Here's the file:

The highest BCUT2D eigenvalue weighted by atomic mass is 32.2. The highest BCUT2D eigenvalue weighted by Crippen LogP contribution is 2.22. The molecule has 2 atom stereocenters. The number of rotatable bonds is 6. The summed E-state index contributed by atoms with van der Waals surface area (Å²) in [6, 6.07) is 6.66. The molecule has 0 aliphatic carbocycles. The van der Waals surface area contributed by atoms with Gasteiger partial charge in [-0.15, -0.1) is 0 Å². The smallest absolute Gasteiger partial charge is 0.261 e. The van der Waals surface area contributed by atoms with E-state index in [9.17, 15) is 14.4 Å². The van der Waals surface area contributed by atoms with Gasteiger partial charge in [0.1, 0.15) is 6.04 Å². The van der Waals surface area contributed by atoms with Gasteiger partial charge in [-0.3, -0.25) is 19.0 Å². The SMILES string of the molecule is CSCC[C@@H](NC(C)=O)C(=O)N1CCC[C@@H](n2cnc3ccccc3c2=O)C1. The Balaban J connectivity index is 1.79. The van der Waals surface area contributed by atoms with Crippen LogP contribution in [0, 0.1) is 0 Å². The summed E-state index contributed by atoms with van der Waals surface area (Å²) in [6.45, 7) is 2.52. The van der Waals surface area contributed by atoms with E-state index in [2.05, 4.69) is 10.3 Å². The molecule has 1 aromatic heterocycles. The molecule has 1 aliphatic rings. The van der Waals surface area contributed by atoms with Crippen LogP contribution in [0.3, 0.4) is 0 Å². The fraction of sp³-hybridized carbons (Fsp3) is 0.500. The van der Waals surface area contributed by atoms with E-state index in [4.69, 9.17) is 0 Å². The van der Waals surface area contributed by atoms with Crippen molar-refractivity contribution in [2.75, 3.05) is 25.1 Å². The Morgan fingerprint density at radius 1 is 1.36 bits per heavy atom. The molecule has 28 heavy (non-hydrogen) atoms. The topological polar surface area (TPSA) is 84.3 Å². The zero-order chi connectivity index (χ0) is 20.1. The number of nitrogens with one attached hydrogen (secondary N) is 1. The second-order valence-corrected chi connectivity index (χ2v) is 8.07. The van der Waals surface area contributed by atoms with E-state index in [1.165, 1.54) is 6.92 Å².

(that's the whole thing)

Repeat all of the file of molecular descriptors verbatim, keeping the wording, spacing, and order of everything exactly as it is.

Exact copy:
The highest BCUT2D eigenvalue weighted by atomic mass is 32.2. The highest BCUT2D eigenvalue weighted by Crippen LogP contribution is 2.22. The molecule has 2 atom stereocenters. The number of rotatable bonds is 6. The summed E-state index contributed by atoms with van der Waals surface area (Å²) in [6, 6.07) is 6.66. The molecule has 0 aliphatic carbocycles. The van der Waals surface area contributed by atoms with Gasteiger partial charge in [-0.15, -0.1) is 0 Å². The smallest absolute Gasteiger partial charge is 0.261 e. The van der Waals surface area contributed by atoms with E-state index in [9.17, 15) is 14.4 Å². The van der Waals surface area contributed by atoms with Gasteiger partial charge in [0.1, 0.15) is 6.04 Å². The van der Waals surface area contributed by atoms with Gasteiger partial charge in [-0.3, -0.25) is 19.0 Å². The SMILES string of the molecule is CSCC[C@@H](NC(C)=O)C(=O)N1CCC[C@@H](n2cnc3ccccc3c2=O)C1. The Balaban J connectivity index is 1.79. The van der Waals surface area contributed by atoms with Crippen LogP contribution in [0, 0.1) is 0 Å². The summed E-state index contributed by atoms with van der Waals surface area (Å²) in [6.45, 7) is 2.52. The van der Waals surface area contributed by atoms with E-state index in [2.05, 4.69) is 10.3 Å². The molecule has 1 aromatic heterocycles. The molecule has 1 aliphatic rings. The van der Waals surface area contributed by atoms with Crippen LogP contribution in [0.3, 0.4) is 0 Å². The fraction of sp³-hybridized carbons (Fsp3) is 0.500. The van der Waals surface area contributed by atoms with E-state index in [4.69, 9.17) is 0 Å². The van der Waals surface area contributed by atoms with Crippen molar-refractivity contribution in [2.75, 3.05) is 25.1 Å². The Morgan fingerprint density at radius 1 is 1.36 bits per heavy atom. The molecule has 28 heavy (non-hydrogen) atoms. The topological polar surface area (TPSA) is 84.3 Å². The zero-order chi connectivity index (χ0) is 20.1. The number of nitrogens with one attached hydrogen (secondary N) is 1. The second-order valence-corrected chi connectivity index (χ2v) is 8.07. The van der Waals surface area contributed by atoms with E-state index in [1.165, 1.54) is 6.92 Å².